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Friday, July 25, 2014

What's from China and has 8 legs?

It's one of those errors that could only happen with computers.

Apparently, if you run IIS,
and you run ColdFusion,
and maybe you run Commonspot, 
and a specific Chinese web crawler hits your website, then your website will crash.

For over a week, the client's website had been going down.

Just a few months ago they had been migrated to a new server and upgraded to the latest software.  Windows Server 2008 R2, ColdFusion 10, Commonspot 8 (The CMS), IIS 7.5.  

Things were fine when the server was first set up, but now, several times a day, ColdFusion would hit 100% processor usage and die, requiring a restart to get the site back online.

I traced that issue to a bad webservice call - a webservice the client website utilized heavily had become unreliable, and on those occasions when it didn't respond to requests, ColdFusion pages would hang indefinitely in the system, eventually sucking up all the resources and killing the website.

I fixed this by swapping some cfinvoke calls for straight cfhttp calls to the webservice - there's an issue with cfinvoke where at certain stages of the webservice invocation (like waiting for a response), ColdFusion will go into a holding pattern of just waiting, regardless of timeout settings.  Cfhttp calls worked every bit as well and timed out successfully, thus eliminating the problem.
But it didn't save the website.  That still died several times a day, but it died in a different way.  IIS would show pages with a 503 'Service Unavailable' error.  ColdFusion server monitoring and FusionReactor, useful in diagnosing the last issue, were showing no long-running pages this time.  The server resources never hit their capacity.  Everything appeared to be fine and dandy, even as the website died every few hours.
The webservice issue had masked something else.  Once the original killer was dead, another one reared its ugly head - the server either hadn't been running long enough for this one to be noticed, or whatever crashes it had caused in the interim were assumed to be the webservice issue.
Server event logs and Performance Monitoring of the application pools started to hint at the issue - I found errors like these in the event logs:

A process serving application pool 'DefaultAppPool' exceeded time limits during shut down. The process id was '6332'.  Event ID 5013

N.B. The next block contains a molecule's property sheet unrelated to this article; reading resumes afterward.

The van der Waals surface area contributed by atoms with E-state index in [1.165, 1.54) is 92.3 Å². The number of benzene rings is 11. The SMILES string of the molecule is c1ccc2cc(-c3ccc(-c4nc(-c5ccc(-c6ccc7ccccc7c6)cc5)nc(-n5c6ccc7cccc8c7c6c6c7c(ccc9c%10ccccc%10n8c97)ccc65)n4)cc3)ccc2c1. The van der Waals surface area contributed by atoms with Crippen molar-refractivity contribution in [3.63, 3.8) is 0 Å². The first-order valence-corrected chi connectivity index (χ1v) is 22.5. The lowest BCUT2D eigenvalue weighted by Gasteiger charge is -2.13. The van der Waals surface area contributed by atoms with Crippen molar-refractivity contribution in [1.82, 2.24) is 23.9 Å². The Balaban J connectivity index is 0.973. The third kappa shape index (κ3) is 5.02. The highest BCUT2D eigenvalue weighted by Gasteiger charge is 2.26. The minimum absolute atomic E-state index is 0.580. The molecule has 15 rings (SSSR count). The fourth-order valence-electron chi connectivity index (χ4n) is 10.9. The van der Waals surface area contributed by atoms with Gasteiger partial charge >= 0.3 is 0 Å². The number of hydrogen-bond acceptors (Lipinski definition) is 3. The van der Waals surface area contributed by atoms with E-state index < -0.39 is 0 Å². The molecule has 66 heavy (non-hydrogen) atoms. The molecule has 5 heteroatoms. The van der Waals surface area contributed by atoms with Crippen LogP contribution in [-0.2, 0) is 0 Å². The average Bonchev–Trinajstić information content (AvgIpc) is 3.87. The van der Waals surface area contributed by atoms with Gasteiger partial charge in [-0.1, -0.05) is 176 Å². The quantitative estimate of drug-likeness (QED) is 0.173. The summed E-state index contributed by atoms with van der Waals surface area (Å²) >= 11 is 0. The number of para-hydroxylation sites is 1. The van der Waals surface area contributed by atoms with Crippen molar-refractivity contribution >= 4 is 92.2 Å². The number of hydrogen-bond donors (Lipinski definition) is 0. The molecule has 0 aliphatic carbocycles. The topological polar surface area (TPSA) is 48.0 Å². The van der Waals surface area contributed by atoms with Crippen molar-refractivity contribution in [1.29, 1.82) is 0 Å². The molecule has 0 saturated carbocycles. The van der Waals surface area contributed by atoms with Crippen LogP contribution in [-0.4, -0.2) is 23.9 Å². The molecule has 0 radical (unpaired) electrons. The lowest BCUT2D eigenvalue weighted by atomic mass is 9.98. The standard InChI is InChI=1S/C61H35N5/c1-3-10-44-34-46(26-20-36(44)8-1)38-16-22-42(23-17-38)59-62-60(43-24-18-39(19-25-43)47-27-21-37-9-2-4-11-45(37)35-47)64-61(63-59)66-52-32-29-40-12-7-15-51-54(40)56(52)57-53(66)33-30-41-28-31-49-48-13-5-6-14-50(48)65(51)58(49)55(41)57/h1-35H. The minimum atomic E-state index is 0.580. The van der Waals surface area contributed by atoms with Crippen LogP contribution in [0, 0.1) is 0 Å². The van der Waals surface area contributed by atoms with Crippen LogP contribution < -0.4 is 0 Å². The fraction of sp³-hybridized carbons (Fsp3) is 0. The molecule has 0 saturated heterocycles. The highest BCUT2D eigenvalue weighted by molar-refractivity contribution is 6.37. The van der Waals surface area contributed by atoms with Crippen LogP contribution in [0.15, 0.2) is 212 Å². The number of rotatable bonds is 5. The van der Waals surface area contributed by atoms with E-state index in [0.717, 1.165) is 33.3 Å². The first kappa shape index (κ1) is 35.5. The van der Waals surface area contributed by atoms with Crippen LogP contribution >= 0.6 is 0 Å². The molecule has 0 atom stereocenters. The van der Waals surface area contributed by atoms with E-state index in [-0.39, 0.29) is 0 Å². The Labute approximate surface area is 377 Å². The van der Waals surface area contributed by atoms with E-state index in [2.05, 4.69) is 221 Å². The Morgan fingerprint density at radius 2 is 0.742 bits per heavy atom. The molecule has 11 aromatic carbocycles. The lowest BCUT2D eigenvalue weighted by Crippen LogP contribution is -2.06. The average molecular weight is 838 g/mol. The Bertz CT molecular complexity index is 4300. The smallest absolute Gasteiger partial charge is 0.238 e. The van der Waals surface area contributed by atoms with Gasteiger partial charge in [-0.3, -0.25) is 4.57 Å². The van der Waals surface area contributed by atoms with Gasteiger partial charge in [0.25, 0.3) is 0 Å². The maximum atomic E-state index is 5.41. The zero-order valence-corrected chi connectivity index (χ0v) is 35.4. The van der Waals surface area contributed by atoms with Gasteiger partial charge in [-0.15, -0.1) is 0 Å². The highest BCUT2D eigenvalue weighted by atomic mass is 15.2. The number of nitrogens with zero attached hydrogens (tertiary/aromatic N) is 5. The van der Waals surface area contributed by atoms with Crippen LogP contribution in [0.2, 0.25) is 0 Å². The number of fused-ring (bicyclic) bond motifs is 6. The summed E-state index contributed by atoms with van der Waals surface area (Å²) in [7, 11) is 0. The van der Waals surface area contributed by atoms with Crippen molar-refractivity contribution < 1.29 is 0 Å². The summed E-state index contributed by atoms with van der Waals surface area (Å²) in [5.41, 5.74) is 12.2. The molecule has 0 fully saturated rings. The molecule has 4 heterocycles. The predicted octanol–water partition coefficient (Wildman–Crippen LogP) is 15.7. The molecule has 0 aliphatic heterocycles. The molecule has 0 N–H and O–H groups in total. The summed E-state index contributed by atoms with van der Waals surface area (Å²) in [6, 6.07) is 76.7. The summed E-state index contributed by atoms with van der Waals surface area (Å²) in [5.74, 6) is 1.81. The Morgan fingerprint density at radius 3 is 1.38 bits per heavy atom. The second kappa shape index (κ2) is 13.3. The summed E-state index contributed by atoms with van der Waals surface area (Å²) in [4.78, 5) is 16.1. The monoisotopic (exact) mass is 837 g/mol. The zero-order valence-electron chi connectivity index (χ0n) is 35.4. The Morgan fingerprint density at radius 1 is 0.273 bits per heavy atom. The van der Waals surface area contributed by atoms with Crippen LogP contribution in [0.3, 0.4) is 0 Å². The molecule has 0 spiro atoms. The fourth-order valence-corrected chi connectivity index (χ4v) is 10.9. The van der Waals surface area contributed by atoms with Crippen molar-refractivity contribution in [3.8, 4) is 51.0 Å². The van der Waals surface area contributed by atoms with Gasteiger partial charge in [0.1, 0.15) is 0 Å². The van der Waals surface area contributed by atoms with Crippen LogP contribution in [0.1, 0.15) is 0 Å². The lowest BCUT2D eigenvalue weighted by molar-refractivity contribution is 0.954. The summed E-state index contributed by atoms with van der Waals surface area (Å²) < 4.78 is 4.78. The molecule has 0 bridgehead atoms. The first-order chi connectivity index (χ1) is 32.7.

A worker process '6332' serving application pool 'DefaultAppPool' failed to stop a listener channel for protocol 'http' in the allotted time.  The data field contains the error number. Event ID 5138

A process serving application pool 'DefaultAppPool' suffered a fatal communication error with the Windows Process Activation Service. The process id was '3748'. The data field contains the error number. Event ID 5011
I found my go-to source of information - the internet - rather unhelpful in diagnosing these errors.  Suggestions included 'Find the error in your code' and 'Try replacing this .dll file with an older version of itself'.  After finding more promising info, I tried changing various application pool settings with no success.  

At a dead end, I looked for a way to try to get a better picture of what was going on inside the worker process threads.  You may need to install a server role (That role is IIS -> Heath and Diagnostics-> Request Monitor), as I did, to enable this.  Once it's there, from IIS you can select your server (not any of the websites), click on 'Worker Processes', and that will pop up a list of currently executing requests inside that worker process.
Inside a normal, healthy worker process you should see very little - a few requests executing with nice short times (those are in milliseconds), or maybe even nothing going on at the moment.

This is not what you want to see.

Ok, so that's a problem. 
My first thought was that there was something wrong with the pages, but no.  My own request for any of these pages would go through the application pool and CF, process, and a response was sent back to me - no problem.